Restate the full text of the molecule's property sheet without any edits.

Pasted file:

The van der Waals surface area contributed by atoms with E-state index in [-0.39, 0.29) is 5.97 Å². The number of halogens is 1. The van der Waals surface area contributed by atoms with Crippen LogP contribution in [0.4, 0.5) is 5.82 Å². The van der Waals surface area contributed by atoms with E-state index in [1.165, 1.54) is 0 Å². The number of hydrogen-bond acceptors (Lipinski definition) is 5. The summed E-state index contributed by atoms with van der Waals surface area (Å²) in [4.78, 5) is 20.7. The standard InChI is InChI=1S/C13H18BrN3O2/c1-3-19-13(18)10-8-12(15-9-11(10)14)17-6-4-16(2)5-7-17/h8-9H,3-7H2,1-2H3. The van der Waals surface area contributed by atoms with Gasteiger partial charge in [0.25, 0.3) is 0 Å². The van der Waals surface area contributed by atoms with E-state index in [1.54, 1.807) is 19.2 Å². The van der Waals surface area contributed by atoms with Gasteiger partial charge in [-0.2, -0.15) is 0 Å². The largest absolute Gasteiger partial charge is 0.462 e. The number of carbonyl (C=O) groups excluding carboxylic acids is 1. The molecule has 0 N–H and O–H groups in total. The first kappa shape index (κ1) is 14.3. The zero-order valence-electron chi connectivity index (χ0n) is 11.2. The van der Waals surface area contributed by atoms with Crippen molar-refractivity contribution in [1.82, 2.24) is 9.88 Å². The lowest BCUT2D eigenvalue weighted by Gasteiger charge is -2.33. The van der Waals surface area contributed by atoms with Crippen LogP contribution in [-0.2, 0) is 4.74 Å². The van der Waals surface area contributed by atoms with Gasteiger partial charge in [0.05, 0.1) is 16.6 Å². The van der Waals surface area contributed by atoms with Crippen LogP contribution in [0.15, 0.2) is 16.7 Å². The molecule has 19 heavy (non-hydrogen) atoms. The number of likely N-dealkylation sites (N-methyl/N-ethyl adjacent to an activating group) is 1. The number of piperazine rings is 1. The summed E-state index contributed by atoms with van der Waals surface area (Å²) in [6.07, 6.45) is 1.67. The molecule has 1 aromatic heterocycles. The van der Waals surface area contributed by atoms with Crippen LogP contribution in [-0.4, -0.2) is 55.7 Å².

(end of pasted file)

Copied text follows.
The van der Waals surface area contributed by atoms with E-state index in [-0.39, 0.29) is 5.97 Å². The number of halogens is 1. The van der Waals surface area contributed by atoms with Crippen LogP contribution in [0.4, 0.5) is 5.82 Å². The van der Waals surface area contributed by atoms with E-state index in [1.165, 1.54) is 0 Å². The number of hydrogen-bond acceptors (Lipinski definition) is 5. The summed E-state index contributed by atoms with van der Waals surface area (Å²) in [4.78, 5) is 20.7. The standard InChI is InChI=1S/C13H18BrN3O2/c1-3-19-13(18)10-8-12(15-9-11(10)14)17-6-4-16(2)5-7-17/h8-9H,3-7H2,1-2H3. The van der Waals surface area contributed by atoms with Gasteiger partial charge in [0.25, 0.3) is 0 Å². The van der Waals surface area contributed by atoms with E-state index in [1.54, 1.807) is 19.2 Å². The van der Waals surface area contributed by atoms with Gasteiger partial charge in [-0.2, -0.15) is 0 Å². The largest absolute Gasteiger partial charge is 0.462 e. The number of carbonyl (C=O) groups excluding carboxylic acids is 1. The molecule has 0 N–H and O–H groups in total. The first kappa shape index (κ1) is 14.3. The zero-order valence-electron chi connectivity index (χ0n) is 11.2. The van der Waals surface area contributed by atoms with Crippen molar-refractivity contribution in [1.82, 2.24) is 9.88 Å². The lowest BCUT2D eigenvalue weighted by Gasteiger charge is -2.33. The van der Waals surface area contributed by atoms with Crippen LogP contribution in [-0.2, 0) is 4.74 Å². The van der Waals surface area contributed by atoms with Gasteiger partial charge in [0.05, 0.1) is 16.6 Å². The van der Waals surface area contributed by atoms with Crippen LogP contribution in [0.15, 0.2) is 16.7 Å². The molecule has 19 heavy (non-hydrogen) atoms. The number of likely N-dealkylation sites (N-methyl/N-ethyl adjacent to an activating group) is 1. The number of piperazine rings is 1. The summed E-state index contributed by atoms with van der Waals surface area (Å²) in [6.07, 6.45) is 1.67. The molecule has 1 aromatic heterocycles. The van der Waals surface area contributed by atoms with Crippen LogP contribution in [-0.4, -0.2) is 55.7 Å².